The Utopia of Rules: On Technology, Stupidity, and the Secret Joys of Bureaucracy
Format: PDF / Kindle (mobi) / ePub
From the author of the international bestseller Debt: The First 5,000 Years comes a revelatory account of the way bureaucracy rules our lives
Where does the desire for endless rules, regulations, and bureaucracy come from? How did we come to spend so much of our time filling out forms? And is it really a cipher for state violence?
To answer these questions, the anthropologist David Graeber—one of our most important and provocative thinkers—traces the peculiar and unexpected ways we relate to bureaucracy today, and reveals how it shapes our lives in ways we may not even notice…though he also suggests that there may be something perversely appealing—even romantic—about bureaucracy.
Leaping from the ascendance of right-wing economics to the hidden meanings behind Sherlock Holmes and Batman, The Utopia of Rules is at once a powerful work of social theory in the tradition of Foucault and Marx, and an entertaining reckoning with popular culture that calls to mind Slavoj Zizek at his most accessible.
An essential book for our times, The Utopia of Rules is sure to start a million conversations about the institutions that rule over us—and the better, freer world we should, perhaps, begin to imagine for ourselves.
i.e., “you, Joe, you wouldn’t have made a mistake like that; you, Mark, you’re the new guy, you must have screwed up—if you do it again, you’re fired.” It’s those who do not have the power to hire and fire who are left with the work of figuring out what actually did go wrong so as to make sure it doesn’t happen again. The same thing usually happens with ongoing relations: everyone knows that servants tend to know a great deal about their employers’ families, but the opposite almost never occurs.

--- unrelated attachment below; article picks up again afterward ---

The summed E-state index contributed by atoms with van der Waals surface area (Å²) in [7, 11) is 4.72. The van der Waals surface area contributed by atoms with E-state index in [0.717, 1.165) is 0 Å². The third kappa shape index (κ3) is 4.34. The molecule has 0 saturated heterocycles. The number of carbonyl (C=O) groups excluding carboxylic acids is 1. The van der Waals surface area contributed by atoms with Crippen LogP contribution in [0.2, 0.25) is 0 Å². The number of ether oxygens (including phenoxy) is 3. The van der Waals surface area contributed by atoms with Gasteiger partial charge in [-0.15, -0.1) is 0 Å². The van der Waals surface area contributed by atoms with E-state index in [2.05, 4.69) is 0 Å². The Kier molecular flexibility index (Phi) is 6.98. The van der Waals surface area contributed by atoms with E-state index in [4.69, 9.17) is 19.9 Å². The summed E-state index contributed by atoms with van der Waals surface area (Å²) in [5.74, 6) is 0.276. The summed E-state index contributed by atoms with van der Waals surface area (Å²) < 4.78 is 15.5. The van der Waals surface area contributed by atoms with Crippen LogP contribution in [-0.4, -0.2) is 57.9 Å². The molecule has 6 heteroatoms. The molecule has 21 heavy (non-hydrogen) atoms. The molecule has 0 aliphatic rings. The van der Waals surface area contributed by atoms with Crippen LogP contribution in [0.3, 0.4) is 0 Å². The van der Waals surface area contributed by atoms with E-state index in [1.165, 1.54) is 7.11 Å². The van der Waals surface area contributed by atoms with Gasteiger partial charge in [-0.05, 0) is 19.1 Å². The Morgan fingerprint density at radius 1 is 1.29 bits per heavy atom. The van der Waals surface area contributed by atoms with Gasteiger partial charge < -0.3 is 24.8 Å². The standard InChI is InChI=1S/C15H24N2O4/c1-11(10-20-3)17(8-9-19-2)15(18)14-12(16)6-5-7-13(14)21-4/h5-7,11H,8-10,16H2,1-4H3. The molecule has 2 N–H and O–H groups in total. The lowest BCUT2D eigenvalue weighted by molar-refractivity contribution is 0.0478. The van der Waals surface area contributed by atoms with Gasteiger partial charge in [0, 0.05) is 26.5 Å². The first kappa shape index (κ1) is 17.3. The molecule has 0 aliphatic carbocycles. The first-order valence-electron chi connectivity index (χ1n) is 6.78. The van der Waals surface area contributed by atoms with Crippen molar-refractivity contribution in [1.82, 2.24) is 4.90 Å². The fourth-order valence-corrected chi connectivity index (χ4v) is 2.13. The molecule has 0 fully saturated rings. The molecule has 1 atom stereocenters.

This in turn is not because these objects are somehow intrinsically difficult to administer democratically—history is full of communities that successfully engage in the democratic administration of common resources—it’s because, like the DAN car, they are surrounded by endless government regulation, and are effectively impossible to hide from the government’s armed representatives. In America, I have seen endless examples of this dilemma. A squat is legalized after a long struggle; suddenly,
likely to have, ban those technologies likely to be too socially disruptive, and guide development in directions that would foster social harmony. The fascinating thing is that while many of the historical trends Toffler describes are accurate, the book itself appeared at almost precisely the moment when most of them came to an end. For instance, it was right around 1970 when the increase in the number of scientific papers published in the world—a figure that had been doubling every fifteen
as having an elected President and legislature were duly thrown in. But this is meaningless. Signs of real democratic life are entirely absent in the show—no character ever makes even a passing reference to elections, political parties, divisive issues, opinion polls, slogans, plebiscites, protests, or campaigns. Does Federation “democracy” even operate on a party system? If so, what are the parties? What sort of philosophy or core constituency does each represent? In 726 episodes we’re not given
millionaires.) This is why for most of European history, elections were assumed to be not a democratic, but an aristocratic mode of selecting public officials. “Aristocracy” after all literally means “rule by the best,” and elections were seen as meaning that the only role of ordinary citizens was to decide which, among the “best” citizens, was to be considered best of all, in much the same way as a Homeric retainer, or for that matter, a Mongol horseman might switch allegiance to some new